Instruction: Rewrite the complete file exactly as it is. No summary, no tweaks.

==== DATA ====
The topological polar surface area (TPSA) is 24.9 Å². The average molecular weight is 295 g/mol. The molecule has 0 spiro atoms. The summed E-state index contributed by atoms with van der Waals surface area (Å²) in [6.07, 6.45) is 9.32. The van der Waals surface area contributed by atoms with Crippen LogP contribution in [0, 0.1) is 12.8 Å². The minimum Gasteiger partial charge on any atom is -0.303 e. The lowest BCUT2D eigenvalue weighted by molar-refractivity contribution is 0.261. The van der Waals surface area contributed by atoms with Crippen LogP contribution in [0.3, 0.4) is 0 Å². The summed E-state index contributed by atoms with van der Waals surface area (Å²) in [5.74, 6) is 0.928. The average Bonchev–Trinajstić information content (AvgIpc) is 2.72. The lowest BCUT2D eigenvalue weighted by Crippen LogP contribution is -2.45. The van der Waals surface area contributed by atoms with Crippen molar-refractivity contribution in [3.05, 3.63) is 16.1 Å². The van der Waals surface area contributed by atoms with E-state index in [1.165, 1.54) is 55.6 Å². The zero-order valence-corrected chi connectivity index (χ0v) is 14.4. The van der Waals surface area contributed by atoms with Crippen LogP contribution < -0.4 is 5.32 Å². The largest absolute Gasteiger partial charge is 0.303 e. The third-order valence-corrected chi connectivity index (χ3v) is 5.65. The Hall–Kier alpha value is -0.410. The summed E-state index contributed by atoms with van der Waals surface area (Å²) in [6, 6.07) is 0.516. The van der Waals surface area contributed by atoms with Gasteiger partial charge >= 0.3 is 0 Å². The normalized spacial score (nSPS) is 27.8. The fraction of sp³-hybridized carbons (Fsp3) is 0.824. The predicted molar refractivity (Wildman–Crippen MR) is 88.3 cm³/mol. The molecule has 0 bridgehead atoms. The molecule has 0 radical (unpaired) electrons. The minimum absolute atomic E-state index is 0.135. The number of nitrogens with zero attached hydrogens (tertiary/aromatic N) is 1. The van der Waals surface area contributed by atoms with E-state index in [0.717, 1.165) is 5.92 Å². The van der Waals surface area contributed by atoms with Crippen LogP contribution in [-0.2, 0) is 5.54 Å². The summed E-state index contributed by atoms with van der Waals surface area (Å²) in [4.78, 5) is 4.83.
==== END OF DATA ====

The topological polar surface area (TPSA) is 24.9 Å². The average molecular weight is 295 g/mol. The molecule has 0 spiro atoms. The summed E-state index contributed by atoms with van der Waals surface area (Å²) in [6.07, 6.45) is 9.32. The van der Waals surface area contributed by atoms with Crippen LogP contribution in [0, 0.1) is 12.8 Å². The minimum Gasteiger partial charge on any atom is -0.303 e. The lowest BCUT2D eigenvalue weighted by molar-refractivity contribution is 0.261. The van der Waals surface area contributed by atoms with Crippen LogP contribution in [0.3, 0.4) is 0 Å². The summed E-state index contributed by atoms with van der Waals surface area (Å²) in [5.74, 6) is 0.928. The average Bonchev–Trinajstić information content (AvgIpc) is 2.72. The lowest BCUT2D eigenvalue weighted by Crippen LogP contribution is -2.45. The van der Waals surface area contributed by atoms with Crippen molar-refractivity contribution in [3.05, 3.63) is 16.1 Å². The van der Waals surface area contributed by atoms with E-state index in [1.165, 1.54) is 55.6 Å². The zero-order valence-corrected chi connectivity index (χ0v) is 14.4. The van der Waals surface area contributed by atoms with Crippen LogP contribution < -0.4 is 5.32 Å². The largest absolute Gasteiger partial charge is 0.303 e. The third-order valence-corrected chi connectivity index (χ3v) is 5.65. The Hall–Kier alpha value is -0.410. The summed E-state index contributed by atoms with van der Waals surface area (Å²) in [6, 6.07) is 0.516. The van der Waals surface area contributed by atoms with Gasteiger partial charge >= 0.3 is 0 Å². The normalized spacial score (nSPS) is 27.8. The fraction of sp³-hybridized carbons (Fsp3) is 0.824. The predicted molar refractivity (Wildman–Crippen MR) is 88.3 cm³/mol. The molecule has 0 bridgehead atoms. The molecule has 0 radical (unpaired) electrons. The minimum absolute atomic E-state index is 0.135. The number of nitrogens with zero attached hydrogens (tertiary/aromatic N) is 1. The van der Waals surface area contributed by atoms with E-state index in [0.717, 1.165) is 5.92 Å². The van der Waals surface area contributed by atoms with Crippen LogP contribution in [-0.2, 0) is 5.54 Å². The summed E-state index contributed by atoms with van der Waals surface area (Å²) in [4.78, 5) is 4.83.